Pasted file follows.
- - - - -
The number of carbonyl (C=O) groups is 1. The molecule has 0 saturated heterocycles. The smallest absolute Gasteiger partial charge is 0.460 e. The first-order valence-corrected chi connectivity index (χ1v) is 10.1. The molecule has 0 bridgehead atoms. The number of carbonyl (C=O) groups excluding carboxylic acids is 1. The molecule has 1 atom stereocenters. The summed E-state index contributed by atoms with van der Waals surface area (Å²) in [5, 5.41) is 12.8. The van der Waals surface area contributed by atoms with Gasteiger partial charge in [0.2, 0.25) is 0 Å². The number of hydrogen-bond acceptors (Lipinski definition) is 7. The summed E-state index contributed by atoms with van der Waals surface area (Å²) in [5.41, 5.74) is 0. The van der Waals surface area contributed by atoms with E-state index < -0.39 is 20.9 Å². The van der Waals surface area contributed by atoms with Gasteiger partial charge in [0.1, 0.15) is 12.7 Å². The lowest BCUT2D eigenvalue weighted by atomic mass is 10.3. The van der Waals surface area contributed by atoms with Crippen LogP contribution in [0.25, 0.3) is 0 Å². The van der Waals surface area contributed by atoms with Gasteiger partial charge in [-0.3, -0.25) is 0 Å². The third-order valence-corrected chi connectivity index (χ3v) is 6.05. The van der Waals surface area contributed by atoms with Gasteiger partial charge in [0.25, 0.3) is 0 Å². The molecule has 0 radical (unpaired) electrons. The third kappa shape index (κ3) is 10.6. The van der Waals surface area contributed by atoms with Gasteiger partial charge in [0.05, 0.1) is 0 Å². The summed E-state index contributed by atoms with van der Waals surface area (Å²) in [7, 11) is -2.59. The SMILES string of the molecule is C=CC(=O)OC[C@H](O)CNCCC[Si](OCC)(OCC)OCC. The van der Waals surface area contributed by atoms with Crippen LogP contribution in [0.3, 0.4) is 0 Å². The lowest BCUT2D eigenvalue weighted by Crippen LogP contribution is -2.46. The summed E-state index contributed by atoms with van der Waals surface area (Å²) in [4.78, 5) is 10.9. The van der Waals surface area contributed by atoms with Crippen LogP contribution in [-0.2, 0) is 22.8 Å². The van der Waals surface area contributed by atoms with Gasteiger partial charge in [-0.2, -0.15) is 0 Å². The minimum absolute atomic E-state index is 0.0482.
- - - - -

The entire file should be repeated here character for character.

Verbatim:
The number of carbonyl (C=O) groups is 1. The molecule has 0 saturated heterocycles. The smallest absolute Gasteiger partial charge is 0.460 e. The first-order valence-corrected chi connectivity index (χ1v) is 10.1. The molecule has 0 bridgehead atoms. The number of carbonyl (C=O) groups excluding carboxylic acids is 1. The molecule has 1 atom stereocenters. The summed E-state index contributed by atoms with van der Waals surface area (Å²) in [5, 5.41) is 12.8. The van der Waals surface area contributed by atoms with Gasteiger partial charge in [0.2, 0.25) is 0 Å². The number of hydrogen-bond acceptors (Lipinski definition) is 7. The summed E-state index contributed by atoms with van der Waals surface area (Å²) in [5.41, 5.74) is 0. The van der Waals surface area contributed by atoms with E-state index < -0.39 is 20.9 Å². The van der Waals surface area contributed by atoms with Gasteiger partial charge in [0.1, 0.15) is 12.7 Å². The lowest BCUT2D eigenvalue weighted by atomic mass is 10.3. The van der Waals surface area contributed by atoms with Crippen LogP contribution in [0.25, 0.3) is 0 Å². The van der Waals surface area contributed by atoms with Gasteiger partial charge in [-0.3, -0.25) is 0 Å². The third-order valence-corrected chi connectivity index (χ3v) is 6.05. The van der Waals surface area contributed by atoms with Gasteiger partial charge in [0.25, 0.3) is 0 Å². The molecule has 0 radical (unpaired) electrons. The third kappa shape index (κ3) is 10.6. The van der Waals surface area contributed by atoms with Gasteiger partial charge in [0.05, 0.1) is 0 Å². The summed E-state index contributed by atoms with van der Waals surface area (Å²) in [7, 11) is -2.59. The SMILES string of the molecule is C=CC(=O)OC[C@H](O)CNCCC[Si](OCC)(OCC)OCC. The van der Waals surface area contributed by atoms with Crippen LogP contribution in [0.3, 0.4) is 0 Å². The lowest BCUT2D eigenvalue weighted by Crippen LogP contribution is -2.46. The summed E-state index contributed by atoms with van der Waals surface area (Å²) in [4.78, 5) is 10.9. The van der Waals surface area contributed by atoms with Crippen LogP contribution in [-0.2, 0) is 22.8 Å². The van der Waals surface area contributed by atoms with Gasteiger partial charge in [-0.2, -0.15) is 0 Å². The minimum absolute atomic E-state index is 0.0482.